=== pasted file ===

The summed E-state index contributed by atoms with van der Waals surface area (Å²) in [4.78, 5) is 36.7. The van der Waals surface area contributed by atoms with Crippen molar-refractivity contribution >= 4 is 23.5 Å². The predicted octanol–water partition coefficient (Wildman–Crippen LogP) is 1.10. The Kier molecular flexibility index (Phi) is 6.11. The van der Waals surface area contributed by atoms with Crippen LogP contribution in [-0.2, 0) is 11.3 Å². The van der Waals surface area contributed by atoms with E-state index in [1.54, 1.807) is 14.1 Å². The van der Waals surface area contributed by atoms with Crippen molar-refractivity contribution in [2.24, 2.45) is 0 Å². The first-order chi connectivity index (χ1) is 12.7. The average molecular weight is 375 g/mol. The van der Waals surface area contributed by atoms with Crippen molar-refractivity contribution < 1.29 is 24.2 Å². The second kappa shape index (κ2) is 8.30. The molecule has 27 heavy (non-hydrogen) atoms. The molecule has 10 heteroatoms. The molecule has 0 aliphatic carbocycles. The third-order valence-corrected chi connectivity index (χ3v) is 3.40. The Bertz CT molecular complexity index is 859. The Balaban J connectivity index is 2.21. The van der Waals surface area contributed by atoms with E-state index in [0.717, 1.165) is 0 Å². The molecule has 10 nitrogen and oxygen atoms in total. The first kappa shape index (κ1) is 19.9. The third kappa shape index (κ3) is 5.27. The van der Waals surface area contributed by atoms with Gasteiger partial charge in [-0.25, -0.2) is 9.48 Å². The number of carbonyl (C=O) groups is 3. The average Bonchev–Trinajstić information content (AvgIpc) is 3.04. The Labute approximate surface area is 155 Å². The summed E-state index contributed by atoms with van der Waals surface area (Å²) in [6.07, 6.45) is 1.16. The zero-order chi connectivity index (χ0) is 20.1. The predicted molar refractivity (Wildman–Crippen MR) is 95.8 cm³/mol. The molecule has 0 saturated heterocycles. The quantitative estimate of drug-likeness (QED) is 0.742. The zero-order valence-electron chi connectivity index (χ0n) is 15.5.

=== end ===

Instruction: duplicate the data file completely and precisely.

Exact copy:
The summed E-state index contributed by atoms with van der Waals surface area (Å²) in [4.78, 5) is 36.7. The van der Waals surface area contributed by atoms with Crippen molar-refractivity contribution >= 4 is 23.5 Å². The predicted octanol–water partition coefficient (Wildman–Crippen LogP) is 1.10. The Kier molecular flexibility index (Phi) is 6.11. The van der Waals surface area contributed by atoms with Crippen LogP contribution in [-0.2, 0) is 11.3 Å². The van der Waals surface area contributed by atoms with E-state index in [1.54, 1.807) is 14.1 Å². The van der Waals surface area contributed by atoms with Crippen molar-refractivity contribution in [2.24, 2.45) is 0 Å². The first-order chi connectivity index (χ1) is 12.7. The average molecular weight is 375 g/mol. The van der Waals surface area contributed by atoms with Crippen molar-refractivity contribution < 1.29 is 24.2 Å². The second kappa shape index (κ2) is 8.30. The molecule has 27 heavy (non-hydrogen) atoms. The molecule has 10 heteroatoms. The molecule has 0 aliphatic carbocycles. The third-order valence-corrected chi connectivity index (χ3v) is 3.40. The Bertz CT molecular complexity index is 859. The Balaban J connectivity index is 2.21. The van der Waals surface area contributed by atoms with E-state index in [0.717, 1.165) is 0 Å². The molecule has 10 nitrogen and oxygen atoms in total. The first kappa shape index (κ1) is 19.9. The third kappa shape index (κ3) is 5.27. The van der Waals surface area contributed by atoms with Gasteiger partial charge in [-0.25, -0.2) is 9.48 Å². The number of carbonyl (C=O) groups is 3. The average Bonchev–Trinajstić information content (AvgIpc) is 3.04. The Labute approximate surface area is 155 Å². The summed E-state index contributed by atoms with van der Waals surface area (Å²) in [6.07, 6.45) is 1.16. The zero-order chi connectivity index (χ0) is 20.1. The predicted molar refractivity (Wildman–Crippen MR) is 95.8 cm³/mol. The molecule has 0 saturated heterocycles. The quantitative estimate of drug-likeness (QED) is 0.742. The zero-order valence-electron chi connectivity index (χ0n) is 15.5.